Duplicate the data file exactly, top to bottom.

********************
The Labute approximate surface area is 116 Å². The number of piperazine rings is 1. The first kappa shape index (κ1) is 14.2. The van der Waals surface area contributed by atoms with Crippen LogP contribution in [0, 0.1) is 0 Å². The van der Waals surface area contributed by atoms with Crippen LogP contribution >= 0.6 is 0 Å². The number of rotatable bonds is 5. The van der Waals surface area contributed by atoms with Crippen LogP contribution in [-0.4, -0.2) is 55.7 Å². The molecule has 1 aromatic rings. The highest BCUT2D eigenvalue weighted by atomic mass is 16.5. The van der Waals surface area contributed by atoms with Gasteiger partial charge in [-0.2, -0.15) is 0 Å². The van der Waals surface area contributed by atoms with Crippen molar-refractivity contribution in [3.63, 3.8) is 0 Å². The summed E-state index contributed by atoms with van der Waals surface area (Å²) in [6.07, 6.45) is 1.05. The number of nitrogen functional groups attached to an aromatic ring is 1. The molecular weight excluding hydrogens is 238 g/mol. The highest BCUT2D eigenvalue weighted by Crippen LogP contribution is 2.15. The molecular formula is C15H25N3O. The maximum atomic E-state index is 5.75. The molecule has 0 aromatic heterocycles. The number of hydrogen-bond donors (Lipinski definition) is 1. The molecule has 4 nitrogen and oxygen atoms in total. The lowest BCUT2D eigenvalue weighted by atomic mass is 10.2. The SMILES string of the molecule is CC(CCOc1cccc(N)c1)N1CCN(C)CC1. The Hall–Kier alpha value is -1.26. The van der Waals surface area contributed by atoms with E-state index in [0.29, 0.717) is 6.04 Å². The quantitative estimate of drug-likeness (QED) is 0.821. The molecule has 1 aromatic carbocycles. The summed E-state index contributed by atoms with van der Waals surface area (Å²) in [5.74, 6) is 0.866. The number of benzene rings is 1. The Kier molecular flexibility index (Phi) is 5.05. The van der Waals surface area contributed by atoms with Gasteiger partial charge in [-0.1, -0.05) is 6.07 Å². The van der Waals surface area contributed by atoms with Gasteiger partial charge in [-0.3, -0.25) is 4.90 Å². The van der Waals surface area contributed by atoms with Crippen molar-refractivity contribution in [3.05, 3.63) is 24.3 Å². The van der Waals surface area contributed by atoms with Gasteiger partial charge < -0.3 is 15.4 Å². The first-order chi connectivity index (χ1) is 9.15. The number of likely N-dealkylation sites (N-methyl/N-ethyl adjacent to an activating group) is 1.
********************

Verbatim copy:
The Labute approximate surface area is 116 Å². The number of piperazine rings is 1. The first kappa shape index (κ1) is 14.2. The van der Waals surface area contributed by atoms with Crippen LogP contribution in [0, 0.1) is 0 Å². The van der Waals surface area contributed by atoms with Crippen LogP contribution >= 0.6 is 0 Å². The number of rotatable bonds is 5. The van der Waals surface area contributed by atoms with Crippen LogP contribution in [-0.4, -0.2) is 55.7 Å². The molecule has 1 aromatic rings. The highest BCUT2D eigenvalue weighted by atomic mass is 16.5. The van der Waals surface area contributed by atoms with Gasteiger partial charge in [-0.2, -0.15) is 0 Å². The van der Waals surface area contributed by atoms with Crippen molar-refractivity contribution in [3.63, 3.8) is 0 Å². The summed E-state index contributed by atoms with van der Waals surface area (Å²) in [6.07, 6.45) is 1.05. The number of nitrogen functional groups attached to an aromatic ring is 1. The molecular weight excluding hydrogens is 238 g/mol. The highest BCUT2D eigenvalue weighted by Crippen LogP contribution is 2.15. The molecular formula is C15H25N3O. The maximum atomic E-state index is 5.75. The molecule has 0 aromatic heterocycles. The number of hydrogen-bond donors (Lipinski definition) is 1. The molecule has 4 nitrogen and oxygen atoms in total. The lowest BCUT2D eigenvalue weighted by atomic mass is 10.2. The SMILES string of the molecule is CC(CCOc1cccc(N)c1)N1CCN(C)CC1. The Hall–Kier alpha value is -1.26. The van der Waals surface area contributed by atoms with E-state index in [0.29, 0.717) is 6.04 Å². The quantitative estimate of drug-likeness (QED) is 0.821. The molecule has 1 aromatic carbocycles. The summed E-state index contributed by atoms with van der Waals surface area (Å²) in [5.74, 6) is 0.866. The number of benzene rings is 1. The Kier molecular flexibility index (Phi) is 5.05. The van der Waals surface area contributed by atoms with Gasteiger partial charge in [-0.1, -0.05) is 6.07 Å². The van der Waals surface area contributed by atoms with Gasteiger partial charge in [-0.3, -0.25) is 4.90 Å². The van der Waals surface area contributed by atoms with Crippen molar-refractivity contribution in [3.05, 3.63) is 24.3 Å². The van der Waals surface area contributed by atoms with Gasteiger partial charge < -0.3 is 15.4 Å². The first-order chi connectivity index (χ1) is 9.15. The number of likely N-dealkylation sites (N-methyl/N-ethyl adjacent to an activating group) is 1.